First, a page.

Why coffee and tea are important for a Dutch translator


Why coffee and tea are important for a Dutch translator

Why coffee and tea are important for a Dutch translator

(Last Updated On: June 19, 2020)

The coffee obsession isn’t so rampant in the United States when compared to the Netherlands. In Scandinavia, Benelux countries, and some parts of the Eastern Europe coffee is on top of the chart. In the Netherlands, the average consumption of coffee every day is 2.4 cups, almost the same as those of the United States, the United Kingdom, France, and Spain combined! It’s no wonder a Dutch translator would have anywhere from 2-5 cups of coffee every day.


Why coffee is important for a Dutch translator


The Dutch intimately associate coffee with ‘gezellig’ (which is a feeling of homely warmth, having a good time with friends despite being tired, bad weather, or some unpleasant things happening in your life). In other words, coffee is the ultimate pick me up for them.


If you ask a Dutch translator he will of course tell you that the best coffee is Dutch coffee.

The climate in the Netherlands also helps: it is usually cloudy or rainy and you always feel sleepy so the coffee really helps keep them awake.

Coffee is also a cheap beverage and since the Dutch are most of the times cheap, coffee is the perfect drink for them.

The Dutch tend to look down on people that drink soft drinks because it’s very bad for you. Drinking soft drinks in the morning is greatly frowned upon. No one will ever nag about too much coffee or tea, and a Dutch translator won’t be an exception. When people see you drinking alcohol at work or on the weekend in the morning, you are obviously an alcoholic.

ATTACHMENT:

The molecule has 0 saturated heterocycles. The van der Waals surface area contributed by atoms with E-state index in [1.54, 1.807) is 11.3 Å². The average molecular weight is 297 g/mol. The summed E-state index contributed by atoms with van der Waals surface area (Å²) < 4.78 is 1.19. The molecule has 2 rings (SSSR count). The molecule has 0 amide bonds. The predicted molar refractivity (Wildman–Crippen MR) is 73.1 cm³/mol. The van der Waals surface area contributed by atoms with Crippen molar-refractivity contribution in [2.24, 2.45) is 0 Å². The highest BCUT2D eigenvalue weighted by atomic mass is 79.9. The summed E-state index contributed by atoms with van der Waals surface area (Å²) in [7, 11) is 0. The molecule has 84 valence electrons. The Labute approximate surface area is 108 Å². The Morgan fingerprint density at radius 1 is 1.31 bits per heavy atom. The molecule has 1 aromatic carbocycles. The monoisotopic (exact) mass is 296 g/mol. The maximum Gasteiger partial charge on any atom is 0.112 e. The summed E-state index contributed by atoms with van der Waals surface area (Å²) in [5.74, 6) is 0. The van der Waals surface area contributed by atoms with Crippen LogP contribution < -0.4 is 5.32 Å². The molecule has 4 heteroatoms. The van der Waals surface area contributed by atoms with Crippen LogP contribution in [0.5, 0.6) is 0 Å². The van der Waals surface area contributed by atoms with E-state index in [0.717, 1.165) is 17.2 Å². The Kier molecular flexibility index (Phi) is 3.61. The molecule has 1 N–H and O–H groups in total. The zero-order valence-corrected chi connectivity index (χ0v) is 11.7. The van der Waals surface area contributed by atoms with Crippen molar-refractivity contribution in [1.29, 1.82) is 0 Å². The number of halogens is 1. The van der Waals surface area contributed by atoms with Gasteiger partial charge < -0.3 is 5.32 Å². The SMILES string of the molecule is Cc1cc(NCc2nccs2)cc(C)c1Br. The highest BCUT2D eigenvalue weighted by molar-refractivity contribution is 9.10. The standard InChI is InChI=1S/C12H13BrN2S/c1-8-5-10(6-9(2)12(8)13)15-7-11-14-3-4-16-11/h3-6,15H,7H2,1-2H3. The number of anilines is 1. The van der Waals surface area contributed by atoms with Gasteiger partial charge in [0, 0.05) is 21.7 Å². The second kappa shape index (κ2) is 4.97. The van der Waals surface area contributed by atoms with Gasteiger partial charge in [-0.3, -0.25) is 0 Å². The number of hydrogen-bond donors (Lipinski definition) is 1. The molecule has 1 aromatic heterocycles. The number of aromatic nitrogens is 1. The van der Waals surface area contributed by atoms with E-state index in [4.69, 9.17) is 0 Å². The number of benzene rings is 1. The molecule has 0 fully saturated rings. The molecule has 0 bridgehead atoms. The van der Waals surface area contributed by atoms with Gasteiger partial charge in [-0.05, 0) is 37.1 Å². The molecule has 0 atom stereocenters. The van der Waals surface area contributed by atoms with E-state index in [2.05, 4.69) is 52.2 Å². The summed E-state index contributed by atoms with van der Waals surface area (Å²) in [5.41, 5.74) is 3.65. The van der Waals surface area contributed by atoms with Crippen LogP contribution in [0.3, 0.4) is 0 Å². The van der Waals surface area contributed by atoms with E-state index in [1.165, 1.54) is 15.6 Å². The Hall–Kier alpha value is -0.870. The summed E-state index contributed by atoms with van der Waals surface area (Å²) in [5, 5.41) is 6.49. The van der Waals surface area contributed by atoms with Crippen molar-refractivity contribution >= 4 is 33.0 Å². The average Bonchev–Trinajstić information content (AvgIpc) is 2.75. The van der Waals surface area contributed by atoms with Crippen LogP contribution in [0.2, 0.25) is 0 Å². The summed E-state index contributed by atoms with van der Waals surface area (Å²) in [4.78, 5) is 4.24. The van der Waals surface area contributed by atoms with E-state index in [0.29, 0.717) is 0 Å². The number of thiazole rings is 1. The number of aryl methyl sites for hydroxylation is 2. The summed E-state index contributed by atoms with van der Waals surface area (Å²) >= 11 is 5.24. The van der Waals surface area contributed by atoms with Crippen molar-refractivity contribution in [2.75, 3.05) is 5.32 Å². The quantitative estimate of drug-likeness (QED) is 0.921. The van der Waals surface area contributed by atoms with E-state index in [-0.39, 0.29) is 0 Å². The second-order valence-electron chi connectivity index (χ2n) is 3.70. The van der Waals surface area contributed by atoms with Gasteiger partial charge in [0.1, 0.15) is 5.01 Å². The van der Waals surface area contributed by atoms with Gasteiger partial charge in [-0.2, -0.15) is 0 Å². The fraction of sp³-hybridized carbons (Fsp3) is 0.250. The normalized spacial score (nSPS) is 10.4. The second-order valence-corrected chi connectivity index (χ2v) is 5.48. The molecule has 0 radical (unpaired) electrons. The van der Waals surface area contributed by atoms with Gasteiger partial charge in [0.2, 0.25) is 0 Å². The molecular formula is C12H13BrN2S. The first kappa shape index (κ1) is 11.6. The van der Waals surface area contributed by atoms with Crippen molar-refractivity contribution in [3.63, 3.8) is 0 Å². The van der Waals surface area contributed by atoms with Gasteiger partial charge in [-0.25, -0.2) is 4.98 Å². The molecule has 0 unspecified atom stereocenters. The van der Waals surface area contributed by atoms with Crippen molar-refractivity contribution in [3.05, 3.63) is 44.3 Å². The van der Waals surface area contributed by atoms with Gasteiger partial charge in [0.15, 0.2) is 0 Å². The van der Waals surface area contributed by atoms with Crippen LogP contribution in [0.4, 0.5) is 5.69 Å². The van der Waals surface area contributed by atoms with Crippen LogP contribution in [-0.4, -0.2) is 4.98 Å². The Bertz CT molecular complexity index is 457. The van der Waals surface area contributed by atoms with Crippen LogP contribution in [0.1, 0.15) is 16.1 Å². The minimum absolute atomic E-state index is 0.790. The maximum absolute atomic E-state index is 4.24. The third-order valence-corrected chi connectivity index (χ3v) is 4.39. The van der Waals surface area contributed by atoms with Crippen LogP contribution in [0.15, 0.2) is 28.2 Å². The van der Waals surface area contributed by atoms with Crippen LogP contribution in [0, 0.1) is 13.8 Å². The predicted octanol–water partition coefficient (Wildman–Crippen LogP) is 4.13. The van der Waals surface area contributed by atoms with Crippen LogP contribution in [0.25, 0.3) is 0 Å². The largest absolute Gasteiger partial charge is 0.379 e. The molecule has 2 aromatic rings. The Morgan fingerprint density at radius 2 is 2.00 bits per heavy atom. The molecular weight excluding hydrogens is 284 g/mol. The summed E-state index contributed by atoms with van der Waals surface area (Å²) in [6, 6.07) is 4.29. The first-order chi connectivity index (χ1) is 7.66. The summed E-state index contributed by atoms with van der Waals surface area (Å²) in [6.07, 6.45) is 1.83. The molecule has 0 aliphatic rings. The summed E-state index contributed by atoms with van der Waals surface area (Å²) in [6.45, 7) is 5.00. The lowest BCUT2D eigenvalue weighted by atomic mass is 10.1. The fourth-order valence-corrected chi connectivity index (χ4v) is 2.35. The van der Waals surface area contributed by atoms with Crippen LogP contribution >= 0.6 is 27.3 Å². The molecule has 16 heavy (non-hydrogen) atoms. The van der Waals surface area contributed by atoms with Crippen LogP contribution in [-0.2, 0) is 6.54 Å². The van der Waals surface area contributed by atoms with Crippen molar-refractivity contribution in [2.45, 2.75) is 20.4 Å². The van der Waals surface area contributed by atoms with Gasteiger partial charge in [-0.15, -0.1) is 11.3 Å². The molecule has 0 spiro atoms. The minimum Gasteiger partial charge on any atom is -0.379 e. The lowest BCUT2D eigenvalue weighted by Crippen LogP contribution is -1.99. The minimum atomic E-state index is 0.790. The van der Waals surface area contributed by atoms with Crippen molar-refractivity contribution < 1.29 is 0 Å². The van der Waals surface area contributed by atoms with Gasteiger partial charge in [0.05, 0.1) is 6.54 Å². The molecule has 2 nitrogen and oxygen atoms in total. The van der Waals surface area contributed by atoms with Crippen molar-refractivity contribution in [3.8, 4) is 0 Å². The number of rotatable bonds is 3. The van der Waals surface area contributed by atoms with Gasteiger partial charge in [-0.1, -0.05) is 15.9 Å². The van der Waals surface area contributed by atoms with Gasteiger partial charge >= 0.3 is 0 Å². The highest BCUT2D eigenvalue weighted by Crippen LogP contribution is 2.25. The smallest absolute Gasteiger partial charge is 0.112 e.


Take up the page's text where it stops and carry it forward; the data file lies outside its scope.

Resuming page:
The Netherlands became a rich country in the golden age because of coffee. Tea, spices, tobacco, chocolate, and sugar were also part of their success. Slaves worked in coffee plantations in Suriname (Dutch West Indies) and in present-day Indonesia. Java, one of the biggest islands in Indonesia, was a Dutch colony until 1954. Up to this day people still refer to a cup of coffee as a cup of Java most especially in the United States, despite that island being a part of the Dutch East Indies.

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No matter how much we criticize the Dutch translator for drinking too much coffee, studies have shown that coffee is actually beneficial for humans in a lot of ways. For some of us, even the thought of starting a morning without coffee is impossible but coffee is more than just an energizer.

According to a recent research, coffee can help protect against type 2 Diabetes. Participants who increased their coffee intake with just one cup showed a lower risk level of type 2 Diabetes. Another study showed that coffee may help control movement in Parkinson’s disease. Coffee can surprisingly reduce the risk of liver cancer to up to 40%. Coffee consumption can also aid in reducing the risk of premature death.

So with all these wonderful revelations, our Dutch translator can say in his defense that coffee wasn’t that bad after all, and that everyone should continue follow his footsteps.

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